Theme 7: While the COVID-19 pandemic has raised the profile of the adult social care sector, there remains a significant challenge locally and nationally to ensure the right workforce is recruited and retained by making working in adult social care (whether as a professional or frontline carer) a desired and rewarding career.

Workforce was frequently raised as one of the most significant risks to the social care system by stakeholders engaging in the project. The most pressing workforce issue facing the sector is the retention of direct care workers employed by the independent sector, where the turnover rate is around 30%* compared to 13%** for local authority adult social care services. Broadly speaking, those who work for the private and voluntary organisations involved in the direct delivery of care may not have the same benefits as a local authority employee (such as pay, pension contributions or certainty of contract).

Addressing the reasons behind the high turnover of care workers in the independent sector (and increasing retention) is a key requirement of creating a sustainable care sector. Additionally the risks of a shrinking domiciliary care workforce are already being felt by a growing number of local authorities and health systems.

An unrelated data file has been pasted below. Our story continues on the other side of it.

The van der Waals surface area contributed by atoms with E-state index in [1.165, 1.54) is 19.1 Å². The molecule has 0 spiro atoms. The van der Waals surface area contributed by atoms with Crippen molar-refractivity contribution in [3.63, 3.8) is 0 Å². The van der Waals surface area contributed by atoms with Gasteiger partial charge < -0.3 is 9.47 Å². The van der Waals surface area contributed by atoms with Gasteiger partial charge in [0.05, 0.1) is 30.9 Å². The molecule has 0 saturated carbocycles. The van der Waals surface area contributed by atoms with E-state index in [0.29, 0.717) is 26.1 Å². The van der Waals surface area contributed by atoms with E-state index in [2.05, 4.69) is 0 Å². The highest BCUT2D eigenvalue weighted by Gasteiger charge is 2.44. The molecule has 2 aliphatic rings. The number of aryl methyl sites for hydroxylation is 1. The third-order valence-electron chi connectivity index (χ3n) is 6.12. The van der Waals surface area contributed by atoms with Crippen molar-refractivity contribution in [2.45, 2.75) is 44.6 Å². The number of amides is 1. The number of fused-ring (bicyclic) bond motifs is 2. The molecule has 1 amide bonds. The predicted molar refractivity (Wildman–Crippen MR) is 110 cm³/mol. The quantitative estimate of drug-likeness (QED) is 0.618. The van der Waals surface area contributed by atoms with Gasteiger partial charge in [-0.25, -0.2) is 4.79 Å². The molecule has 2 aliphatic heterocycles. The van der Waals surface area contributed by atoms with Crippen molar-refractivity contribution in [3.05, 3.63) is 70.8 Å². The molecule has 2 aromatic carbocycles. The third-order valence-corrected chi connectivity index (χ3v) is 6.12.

Key findings:

  1. Supporting the Care Provider Workforce
  • ~In an optimised system, authorities work with private care providers to ensure their values and beliefs (promoting independence) become embedded in these organisations’ vision and purpose and that this carries through into the practice of their staff.
  • ~Local authorities support the provider market to deliver an attractive career by putting in place the right practice, processes and professional supervision to create a safe and stimulating environment for staff, whilst wrapping around pastoral care to help with the emotional demands of working in care.
  • ~In optimised systems the authority will not assume it to be the sole job of the providers, big or small, local or national, to attract the right workforce. 
  • ~Authorities use their leverage with partners to promote fair renumeration across the market and may go as far as to require it of providers.
  1. Supporting the Local Authority Workforce
  • ~Optimised systems recruit by demonstrating that the work is rewarding, and focus on purpose, motivation and longer-term development opportunities in order to recruit and retain staff.
  • ~Authorities seek to work in partnership with health, the voluntary sector and local education establishments to maximise the availability of the right skills, whilst minimising instances of creating unhelpful swings in staff base between organisations due to pay, conditions, as well as status or ‘brand’.
  • ~Staff engagement is a key performance indicator and requires regular measurement.
* Ibid.
** Analysis performed by Newton with source data from Local Authority Comparisons - Skills for Care (